Ximena Vengoechea is the author and illustrator of “Listen Like You Mean It: Reclaiming the Lost Art of True Connection" and an experienced manager, mentor, and UX research leader previously at Pinterest, Twitter, and LinkedIn. Her work on personal and professional development has been published in Inc., The Washington post, Newsweek, and Huffington Post. She is a contributor at Fast Company and The Muse, and writes Letters from Ximena, a newsletter on tech, culture, career, and creativity.
We sat down with Ximena following her recent webinar with the Designlab community about tried and tested listening techniques pulled from the UX research lab. Read on to learn helpful insights about how to strengthen your relationships through listening...
Hey Ximena! Thanks so much for allowing our readers to get to know you better. To start, please tell us, what exactly is empathetic listening?
Empathetic listening is listening with the intent to understand others—particularly their needs, motivations, perceptions, and emotional experience—and connect with them more deeply. This is different to how many of us instinctively show up in conversation—usually, we are distracted, paying more attention to our own thoughts than what someone else is saying, or even interrupting or changing the topic because we are bored, uncomfortable, or unaware the other person isn’t finished speaking yet. Unfortunately, this kind of surface listening does little to strengthen our relationships.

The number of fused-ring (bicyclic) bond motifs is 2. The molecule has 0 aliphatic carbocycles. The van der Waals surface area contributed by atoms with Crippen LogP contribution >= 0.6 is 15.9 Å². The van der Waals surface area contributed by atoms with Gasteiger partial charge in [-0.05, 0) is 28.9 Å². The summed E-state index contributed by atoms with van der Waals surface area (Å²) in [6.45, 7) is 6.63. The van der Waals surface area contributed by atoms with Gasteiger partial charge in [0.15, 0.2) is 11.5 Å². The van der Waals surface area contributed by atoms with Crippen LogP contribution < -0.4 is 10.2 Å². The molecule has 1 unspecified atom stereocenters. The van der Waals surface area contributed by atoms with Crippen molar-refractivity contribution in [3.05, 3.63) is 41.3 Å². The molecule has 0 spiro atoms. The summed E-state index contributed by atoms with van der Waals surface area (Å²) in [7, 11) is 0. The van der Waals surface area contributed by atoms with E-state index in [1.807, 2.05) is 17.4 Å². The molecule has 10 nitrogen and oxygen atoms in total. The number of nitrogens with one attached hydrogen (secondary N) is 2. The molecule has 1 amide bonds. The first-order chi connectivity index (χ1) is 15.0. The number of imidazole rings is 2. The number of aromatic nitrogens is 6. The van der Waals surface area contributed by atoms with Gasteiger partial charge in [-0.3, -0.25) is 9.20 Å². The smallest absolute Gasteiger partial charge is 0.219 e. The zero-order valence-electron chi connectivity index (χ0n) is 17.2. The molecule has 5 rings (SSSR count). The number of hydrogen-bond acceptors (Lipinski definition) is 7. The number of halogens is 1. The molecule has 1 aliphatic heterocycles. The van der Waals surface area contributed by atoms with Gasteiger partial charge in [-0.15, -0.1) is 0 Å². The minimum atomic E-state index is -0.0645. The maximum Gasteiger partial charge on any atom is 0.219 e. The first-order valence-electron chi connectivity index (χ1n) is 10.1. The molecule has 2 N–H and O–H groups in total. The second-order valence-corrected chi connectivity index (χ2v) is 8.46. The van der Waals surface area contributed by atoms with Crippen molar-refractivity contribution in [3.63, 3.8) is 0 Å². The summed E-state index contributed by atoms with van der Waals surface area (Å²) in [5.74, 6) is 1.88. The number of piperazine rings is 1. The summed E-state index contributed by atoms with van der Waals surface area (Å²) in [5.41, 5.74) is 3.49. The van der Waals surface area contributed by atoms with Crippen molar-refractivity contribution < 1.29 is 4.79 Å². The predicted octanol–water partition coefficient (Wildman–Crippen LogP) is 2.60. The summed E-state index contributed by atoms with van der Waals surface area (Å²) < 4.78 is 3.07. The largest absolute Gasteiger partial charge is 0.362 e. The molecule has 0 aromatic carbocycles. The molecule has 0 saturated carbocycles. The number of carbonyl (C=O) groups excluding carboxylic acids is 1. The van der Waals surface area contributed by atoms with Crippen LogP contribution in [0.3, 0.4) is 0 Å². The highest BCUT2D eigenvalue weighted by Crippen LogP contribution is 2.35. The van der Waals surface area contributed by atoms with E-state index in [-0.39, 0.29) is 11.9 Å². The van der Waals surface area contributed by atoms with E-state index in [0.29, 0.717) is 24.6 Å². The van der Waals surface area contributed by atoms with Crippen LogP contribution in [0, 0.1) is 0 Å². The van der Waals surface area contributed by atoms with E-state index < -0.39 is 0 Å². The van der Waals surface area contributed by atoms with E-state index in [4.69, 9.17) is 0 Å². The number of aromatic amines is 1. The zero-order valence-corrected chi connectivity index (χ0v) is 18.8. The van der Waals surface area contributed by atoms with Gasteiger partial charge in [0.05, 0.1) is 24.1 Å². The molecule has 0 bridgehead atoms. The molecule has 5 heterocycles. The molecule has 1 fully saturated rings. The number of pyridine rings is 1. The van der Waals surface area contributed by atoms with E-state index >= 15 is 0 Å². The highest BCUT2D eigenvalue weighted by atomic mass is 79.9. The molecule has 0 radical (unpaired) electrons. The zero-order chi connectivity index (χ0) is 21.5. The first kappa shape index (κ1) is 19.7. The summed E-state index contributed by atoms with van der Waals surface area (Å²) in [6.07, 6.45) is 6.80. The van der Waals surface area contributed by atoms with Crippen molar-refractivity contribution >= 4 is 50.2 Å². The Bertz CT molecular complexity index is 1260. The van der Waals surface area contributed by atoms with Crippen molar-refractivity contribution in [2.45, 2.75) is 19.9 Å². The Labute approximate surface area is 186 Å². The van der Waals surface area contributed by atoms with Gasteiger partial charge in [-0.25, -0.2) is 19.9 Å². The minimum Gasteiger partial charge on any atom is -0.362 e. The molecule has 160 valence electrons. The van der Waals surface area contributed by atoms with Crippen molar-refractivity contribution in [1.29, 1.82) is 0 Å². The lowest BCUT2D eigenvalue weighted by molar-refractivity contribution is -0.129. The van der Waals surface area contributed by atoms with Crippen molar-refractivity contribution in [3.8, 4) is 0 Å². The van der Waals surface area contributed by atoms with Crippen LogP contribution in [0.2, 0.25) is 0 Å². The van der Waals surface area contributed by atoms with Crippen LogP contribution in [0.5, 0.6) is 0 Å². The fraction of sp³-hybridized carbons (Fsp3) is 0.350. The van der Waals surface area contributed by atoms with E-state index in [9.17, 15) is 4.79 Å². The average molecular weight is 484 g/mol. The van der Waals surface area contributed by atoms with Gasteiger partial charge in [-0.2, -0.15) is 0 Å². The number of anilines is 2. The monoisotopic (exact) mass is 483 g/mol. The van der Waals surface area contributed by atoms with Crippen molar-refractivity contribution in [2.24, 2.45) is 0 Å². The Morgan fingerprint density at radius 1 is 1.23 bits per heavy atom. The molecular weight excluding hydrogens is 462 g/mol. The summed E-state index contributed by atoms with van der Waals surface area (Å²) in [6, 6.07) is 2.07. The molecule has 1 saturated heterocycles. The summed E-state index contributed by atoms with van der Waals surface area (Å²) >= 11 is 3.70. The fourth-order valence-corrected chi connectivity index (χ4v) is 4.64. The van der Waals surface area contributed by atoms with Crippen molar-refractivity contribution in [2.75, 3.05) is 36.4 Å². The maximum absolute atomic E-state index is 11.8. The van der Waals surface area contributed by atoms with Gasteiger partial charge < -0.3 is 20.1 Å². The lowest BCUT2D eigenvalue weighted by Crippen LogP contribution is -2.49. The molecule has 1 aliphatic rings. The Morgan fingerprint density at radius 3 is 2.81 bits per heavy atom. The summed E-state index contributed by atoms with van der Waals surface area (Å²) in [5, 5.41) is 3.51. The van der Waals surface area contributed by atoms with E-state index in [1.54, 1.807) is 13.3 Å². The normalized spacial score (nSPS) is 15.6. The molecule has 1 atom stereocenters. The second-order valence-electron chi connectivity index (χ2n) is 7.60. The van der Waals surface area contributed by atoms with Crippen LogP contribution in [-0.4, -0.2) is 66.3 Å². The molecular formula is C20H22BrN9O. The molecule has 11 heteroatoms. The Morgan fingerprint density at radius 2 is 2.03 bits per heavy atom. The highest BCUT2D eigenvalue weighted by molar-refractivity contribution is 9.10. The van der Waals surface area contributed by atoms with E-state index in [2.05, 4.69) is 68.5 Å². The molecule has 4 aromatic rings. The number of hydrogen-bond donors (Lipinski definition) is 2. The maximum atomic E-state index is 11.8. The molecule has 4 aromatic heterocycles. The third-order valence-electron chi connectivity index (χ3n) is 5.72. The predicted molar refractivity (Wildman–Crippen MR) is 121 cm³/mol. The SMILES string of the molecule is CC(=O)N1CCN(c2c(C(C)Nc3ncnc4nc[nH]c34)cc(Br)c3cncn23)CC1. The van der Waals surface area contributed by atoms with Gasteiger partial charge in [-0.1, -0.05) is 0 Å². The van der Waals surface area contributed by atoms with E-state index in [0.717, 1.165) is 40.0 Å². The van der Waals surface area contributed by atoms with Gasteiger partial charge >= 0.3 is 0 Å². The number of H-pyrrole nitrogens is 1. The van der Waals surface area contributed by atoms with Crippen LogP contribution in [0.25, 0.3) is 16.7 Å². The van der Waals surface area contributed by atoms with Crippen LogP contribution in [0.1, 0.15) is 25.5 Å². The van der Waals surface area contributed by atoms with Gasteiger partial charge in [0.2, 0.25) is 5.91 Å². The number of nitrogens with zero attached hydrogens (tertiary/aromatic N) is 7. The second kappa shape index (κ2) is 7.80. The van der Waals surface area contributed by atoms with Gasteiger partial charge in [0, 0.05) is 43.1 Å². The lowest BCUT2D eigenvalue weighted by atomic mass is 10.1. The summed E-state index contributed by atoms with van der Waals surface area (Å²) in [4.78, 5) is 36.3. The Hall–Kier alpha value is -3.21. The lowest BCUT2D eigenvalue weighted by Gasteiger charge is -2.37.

How does empathetic listening strengthen our relationships?
Empathetic listening helps us to better understand others on a human level. When we practice empathetic listening, we create space to hear what others have to say, and in turn generate trust and allow for vulnerability to enter the conversation. This leads us to feel uniquely heard, understood, accepted, and appreciated for who we are in conversation. This in turn helps us to collaborate better, gain greater alignment, navigate difficult conversations with more ease, and strengthen our relationships overall.
We’re sold! So what are the best ways for us to practice empathetic listening day-to-day?